Remember, in the trailer, when Rosario Dawson’s character in Eagle Eye quips, ‘What if it’s a decoy, to distract us from something fifty times bigger?’ In the same vein, this film distracts the viewer with explosions, car chases, Shia LaBeouf’s facial hair, and computers with artificial intelligence, so we don’t notice the bigger issue: this film blows.
I’m not sure it’s director D.J. Caruso’s fault either. The script he had to work with is a big steaming pile of poo. It’s no secret that Eagle Eye had not less than six official re-writes of the script…a script that was co-written by John Glenn and Travis Wright (both of whom haven’t really written anything before this).
The story follows Jerry Shaw (Shia LaBoeuf, a fiercely independent copy boy who hates his family and the world. One day, he finds his bank account balance about $750,000 higher than it usually is. His apartment is filled with guns, fake passports, and enough materials to build several large bombs. It’s here that he gets a phone call from a mysteriously emotionless female voice that gives him directives that will keep him alive and out of the reach of the FBI. Meanwhile, Rachel (Michelle Monaghan) receives a call from the same voice, threatening the safety of her son if she doesn’t comply to the directions she’s given. In this panicked state, the two are thrown together and are sent all over the place doing whatever the voice asks, breaking laws, and leaving innocent bystanders dead in their wake. Two high ranking government officials (Rosario Dawson and Billy Bob Thorton) are hot on their trail the whole time.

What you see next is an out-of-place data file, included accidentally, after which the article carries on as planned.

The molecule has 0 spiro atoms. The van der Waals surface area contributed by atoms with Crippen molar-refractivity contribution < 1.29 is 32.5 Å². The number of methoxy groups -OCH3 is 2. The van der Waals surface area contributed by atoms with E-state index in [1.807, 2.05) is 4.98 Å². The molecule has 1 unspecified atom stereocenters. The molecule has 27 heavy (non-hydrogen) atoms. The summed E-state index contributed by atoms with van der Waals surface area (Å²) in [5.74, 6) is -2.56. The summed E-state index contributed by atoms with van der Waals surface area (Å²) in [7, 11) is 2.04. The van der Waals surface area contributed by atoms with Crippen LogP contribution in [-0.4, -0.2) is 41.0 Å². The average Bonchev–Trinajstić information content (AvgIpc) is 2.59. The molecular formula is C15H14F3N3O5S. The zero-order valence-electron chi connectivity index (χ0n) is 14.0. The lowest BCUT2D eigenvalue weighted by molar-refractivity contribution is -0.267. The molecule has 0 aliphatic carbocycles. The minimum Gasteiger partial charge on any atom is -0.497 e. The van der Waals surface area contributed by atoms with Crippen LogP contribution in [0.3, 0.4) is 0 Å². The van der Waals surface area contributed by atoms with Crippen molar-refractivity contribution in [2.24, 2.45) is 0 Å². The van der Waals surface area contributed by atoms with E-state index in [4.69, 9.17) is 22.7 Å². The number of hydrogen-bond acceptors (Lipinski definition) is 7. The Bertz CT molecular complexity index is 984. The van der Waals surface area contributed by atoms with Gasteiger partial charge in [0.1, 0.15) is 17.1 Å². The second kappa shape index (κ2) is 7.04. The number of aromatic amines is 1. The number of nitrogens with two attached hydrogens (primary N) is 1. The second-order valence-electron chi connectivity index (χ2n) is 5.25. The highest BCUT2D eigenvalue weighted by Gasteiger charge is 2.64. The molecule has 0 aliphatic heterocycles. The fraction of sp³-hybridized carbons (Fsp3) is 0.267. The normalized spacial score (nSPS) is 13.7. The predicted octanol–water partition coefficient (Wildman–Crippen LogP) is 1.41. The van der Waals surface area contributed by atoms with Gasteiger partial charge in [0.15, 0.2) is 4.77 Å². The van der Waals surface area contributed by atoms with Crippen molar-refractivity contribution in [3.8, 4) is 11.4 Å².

Caruso did what he could with the materials he was given. There were actually some very impressive explosions, car chases, graphics. But harping on these same stupid themes that have plagued our theaters for the last 7 years (i.e. fear of all middle-easterners, fear of being mistaken for a terrorist, fear of ‘Big Brother’), the viewer is just offended (or should be) fifteen minutes into the film. There were also some serious continuity issues as well. Logic was thrown out the window on this one, so don’t expect a very coherent narrative.
Michelle Monaghan is, as always, great. Although after last year’s Gone Baby Gone, I can’t figure out why she’d stoop to this (maybe it’s because Steven Spielberg is listed as an executive producer). And as much as I love to hate LaBeouf, I really didn’t have a problem with his performance. All in all, this is slightly less-than-average popcorn flick, that will entertain you, but leave you sad you watched it as you walk out of the theater with your head hung with shame.